Art is alive: Antonella Prasse

For Italian Artist Antonella Prasse, her emotive paintings are an extension of herself. Through combining her love for poetry and painting, she breathes life into each of her canvases; exchanging energies so they can tell their own stories. Antonella works intuitively to find balance in her art, acting as a metaphor to how we as humans seek to achieve balance in our everyday lives. She shares her creative process and some of her biggest learnings.

I feel alive, able to transcend my body and become something bigger than my physical self.

I love how expressive, emotive and explosive your art is! What are the main inspirations behind your work? What is the message you are seeking to convey with your art?

Thank you Harriet! I am constantly working from the visual perception of my body’s movements and sensations. All of my canvases are journeys within my deepest self, I always analyse myself and the spaces around me. I usually work in layers starting from the natural gestures of my body, then I rewrite poems or words I have already written in my notebooks. They usually refer to the human condition or to a bigger picture I feel whilst meditating. I take inspiration from everything around me; sounds, lights, words, advertisements so that everything becomes apart of the final painting.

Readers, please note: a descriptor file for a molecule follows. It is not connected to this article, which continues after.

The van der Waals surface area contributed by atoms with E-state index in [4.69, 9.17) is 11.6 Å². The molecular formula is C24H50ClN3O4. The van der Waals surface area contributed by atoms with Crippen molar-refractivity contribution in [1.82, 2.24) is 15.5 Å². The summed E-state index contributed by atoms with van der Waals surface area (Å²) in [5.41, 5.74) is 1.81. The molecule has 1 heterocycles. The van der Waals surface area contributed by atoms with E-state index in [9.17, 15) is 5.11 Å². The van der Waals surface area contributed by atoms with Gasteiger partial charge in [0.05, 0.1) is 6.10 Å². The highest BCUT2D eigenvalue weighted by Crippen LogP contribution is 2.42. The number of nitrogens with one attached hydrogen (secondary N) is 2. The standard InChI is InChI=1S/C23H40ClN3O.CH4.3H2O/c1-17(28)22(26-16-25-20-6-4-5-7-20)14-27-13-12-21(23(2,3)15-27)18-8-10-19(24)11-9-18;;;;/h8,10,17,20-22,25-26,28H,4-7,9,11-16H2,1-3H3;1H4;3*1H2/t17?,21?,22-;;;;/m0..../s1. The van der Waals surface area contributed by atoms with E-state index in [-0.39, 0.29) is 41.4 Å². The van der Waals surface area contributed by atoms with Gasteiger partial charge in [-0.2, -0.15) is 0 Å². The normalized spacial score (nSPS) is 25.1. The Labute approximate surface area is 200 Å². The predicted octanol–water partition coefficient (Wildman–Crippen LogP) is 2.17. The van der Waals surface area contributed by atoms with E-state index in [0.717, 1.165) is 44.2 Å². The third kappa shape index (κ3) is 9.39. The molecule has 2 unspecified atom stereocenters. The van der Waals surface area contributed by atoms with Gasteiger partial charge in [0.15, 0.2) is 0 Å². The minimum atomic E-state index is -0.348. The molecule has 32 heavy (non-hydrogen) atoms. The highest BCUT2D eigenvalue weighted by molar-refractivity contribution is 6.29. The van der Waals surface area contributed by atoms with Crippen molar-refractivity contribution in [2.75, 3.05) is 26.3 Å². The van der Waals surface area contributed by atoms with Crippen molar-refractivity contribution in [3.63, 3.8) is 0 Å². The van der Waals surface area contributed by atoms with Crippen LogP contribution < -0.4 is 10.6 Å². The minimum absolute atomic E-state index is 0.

The message I would like to convey in my art is mainly based on a spiritual level. I would like my paintings to be alive and have their own energy; I would like to tell a story with my hands and brushes and see if the works I make can be alive in the eyes of the beholder too.

Walk us through your creative process .. what are the different stages of your work? From initial concept to the execution of your idea. 

It really depends on the circumstances, I do not always have a stable creative process. My works are always different because they are often born suddenly without any premeditation. I usually start to write things in my notebooks (sentences or poems) then I like to say that “I listen to the colours I have” and they decide where and when to start on the canvases. The process is always different because my feelings are different. I know when the canvas is finished when I can look at the work and it can actually “speak” without my help anymore, when the painting tells a story on its own and the composition is pleasing to the eye.

Let The Wind Speak, 2020

Let The Wind Speak
Do you have any art rituals? How do you like to work?

It might sound funny but it’s true: every canvas is made listening to a particular playlist or even the same song from the very beginning to the end of a work (yes, I can go on and on listening to the same track – usually it’s a techno or electronic one). I can listen for hours, whilst also listening to something completely different at the same time like audiobooks about philosophy or documentaries about nature. So the music becomes the red line behind every single work.

I like to be painting two or three canvases at a time in my bedroom and be constantly surrounded – day and night – by my works and my papers so I can write and draw every moment I need to. I really do believe that, in this way, there will be a really strong and constant exchange of energies between me and my works either if I am not physically working on them.

I know when the canvas is finished when I can look at the work and it can actually “speak” without my help anymore

What materials and mediums do you like to work with? how do you like to apply these and how do you decide on your colour palette?